This is, and should be, more controversial than Pareto efficiency since the “compensation” is hypothetical rather than real: in some – perhaps most – cases, it is to the one who hath that more shall be given. One idea is that over the long run the losers in one situation will be the winners in another, so that a large number of Kaldor-Hicks efficient decisions will be good for almost everybody. Another is that the compensation function can be placed in another area of policy, such as a progressive tax system.

Kaldor-Hicks efficiency can be relevant to decisions that go beyond money. The regulatory state is constantly faced with tradeoffs between risks of premature death or disease and economic activity. While the COVID-19 pandemic perhaps made this more obvious, the same choice exists whenever there is a decision about a speed limit or an occupational safety standard. If in one area of policy the state imposes a higher economic cost to save a life than in another, there is an opportunity for efficiency. By equalizing the implicit value in the two areas, more lives would be saved for the same economic cost, less economic cost would be imposed for the same number of lives saved or some combination of the two.

Cost-benefit analysis around lives offends industries that are costing more lives than average (most egregiously by imposing air pollution). It also offends widespread moral intuitions – and therefore, as Heath notes, is only mentioned in legislation when it is forbidden. Nevertheless, it has expanded in Western countries. Heath plausibly generalizes this to note that cost-benefit analysis fits well with an ethic that is internal to the practice of science-based regulation and modern bureaucratic liberalism.

One objection would be that actual existing administrative systems are very far from any technocratic ideal of evidence-based cost-benefit perfection. Policy initiatives are often poorly evaluated for effectiveness. Anyone who has been in an area of public policy for any length of time has seen fads come and go without much rigorous analysis. Moreover, there are basic issues with making cost-benefit analysis determinative, including the inherent uncertainty of social science, the lack of a methodologically defensible “social discount rate” and methodological questions about the robustness of many technocratic ways of evaluating nonpecuniary goods like pristine nature or social connection. Heath’s response to these objections is that efficiency is a regulative ideal, and that of course there is much work to be done to improve actual policy and administration to bring it closer to this ideal.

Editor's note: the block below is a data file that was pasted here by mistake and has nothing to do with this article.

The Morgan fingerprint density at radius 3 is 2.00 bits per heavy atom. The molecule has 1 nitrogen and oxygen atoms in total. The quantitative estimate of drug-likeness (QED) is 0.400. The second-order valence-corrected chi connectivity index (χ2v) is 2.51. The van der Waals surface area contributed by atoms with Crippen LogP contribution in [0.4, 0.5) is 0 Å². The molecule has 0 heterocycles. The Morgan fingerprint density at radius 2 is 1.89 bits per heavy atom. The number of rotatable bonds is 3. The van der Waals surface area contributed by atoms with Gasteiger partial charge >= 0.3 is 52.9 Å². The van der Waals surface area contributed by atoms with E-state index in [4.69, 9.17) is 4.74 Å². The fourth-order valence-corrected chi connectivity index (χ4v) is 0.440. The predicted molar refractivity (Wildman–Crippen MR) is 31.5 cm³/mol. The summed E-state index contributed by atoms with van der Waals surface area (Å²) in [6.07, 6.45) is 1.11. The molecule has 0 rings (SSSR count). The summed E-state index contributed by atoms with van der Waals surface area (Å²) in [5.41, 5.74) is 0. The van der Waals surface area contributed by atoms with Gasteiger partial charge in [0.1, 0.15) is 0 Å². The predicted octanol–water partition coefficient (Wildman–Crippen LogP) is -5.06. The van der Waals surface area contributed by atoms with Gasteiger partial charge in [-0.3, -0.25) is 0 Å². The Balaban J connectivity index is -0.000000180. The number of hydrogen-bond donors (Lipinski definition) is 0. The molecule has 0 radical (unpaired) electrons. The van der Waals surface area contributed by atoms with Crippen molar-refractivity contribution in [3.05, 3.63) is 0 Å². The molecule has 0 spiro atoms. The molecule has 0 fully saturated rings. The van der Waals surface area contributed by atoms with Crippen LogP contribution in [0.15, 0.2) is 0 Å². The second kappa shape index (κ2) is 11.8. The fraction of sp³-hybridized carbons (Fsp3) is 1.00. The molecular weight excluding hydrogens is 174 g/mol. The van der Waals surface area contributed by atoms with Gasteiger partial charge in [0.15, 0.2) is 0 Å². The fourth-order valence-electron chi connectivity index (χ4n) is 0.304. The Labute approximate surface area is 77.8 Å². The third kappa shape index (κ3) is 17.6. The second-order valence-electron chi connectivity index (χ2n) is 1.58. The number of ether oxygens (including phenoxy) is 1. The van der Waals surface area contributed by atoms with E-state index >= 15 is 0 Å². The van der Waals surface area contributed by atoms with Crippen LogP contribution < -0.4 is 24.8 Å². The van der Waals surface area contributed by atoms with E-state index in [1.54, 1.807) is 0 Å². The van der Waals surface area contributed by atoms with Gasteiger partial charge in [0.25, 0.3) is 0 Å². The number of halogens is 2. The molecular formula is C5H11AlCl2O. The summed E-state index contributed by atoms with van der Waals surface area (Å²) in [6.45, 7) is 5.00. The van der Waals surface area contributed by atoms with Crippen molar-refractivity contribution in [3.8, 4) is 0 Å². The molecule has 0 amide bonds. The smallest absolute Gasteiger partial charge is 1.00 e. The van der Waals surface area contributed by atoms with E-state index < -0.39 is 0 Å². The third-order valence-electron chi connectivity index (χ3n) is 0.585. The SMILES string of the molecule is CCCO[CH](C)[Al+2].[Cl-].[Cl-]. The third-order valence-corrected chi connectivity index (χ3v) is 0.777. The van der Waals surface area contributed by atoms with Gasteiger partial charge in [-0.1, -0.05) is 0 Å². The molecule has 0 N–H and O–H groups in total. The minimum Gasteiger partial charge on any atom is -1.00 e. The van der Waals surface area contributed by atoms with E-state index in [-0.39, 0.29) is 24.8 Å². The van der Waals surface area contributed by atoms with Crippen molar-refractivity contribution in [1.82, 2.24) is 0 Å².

In addition, there are deeper normative objections that question whether efficiency is what we should be aiming for at all. Some of the critics base themselves in traditional natural law and virtue ethics; others in radical critiques of capitalism. Heath recognizes, but does not really address, these objections. He feels he can ignore any foundational debate because he is trying to express the normative standards already implicit in successful bureaucratic practice. For him, the payoff is that it can both explain and justify specifically administrative decision-making. The political system can and will occasionally depart from the most efficient solution in favour either of equality (the value of the left) or freedom (the value of the right), but this is not a problem since what the technocrat needs is a default system of normativity that applies when the political system says nothing.

On the basis of my experience as a public lawyer working for government, I think there is much to recommend Heath’s explication of what is implicit in administrative practice. In one respect, I think he even undersells things, because he argues that administrative and constitutional law place an external constraint on the internal bureaucratic value of efficiency in favour of a more classically liberal value of freedom. In this chapter, his examples tend to be American, even though he largely refers to Canada for his examples of administrative practice.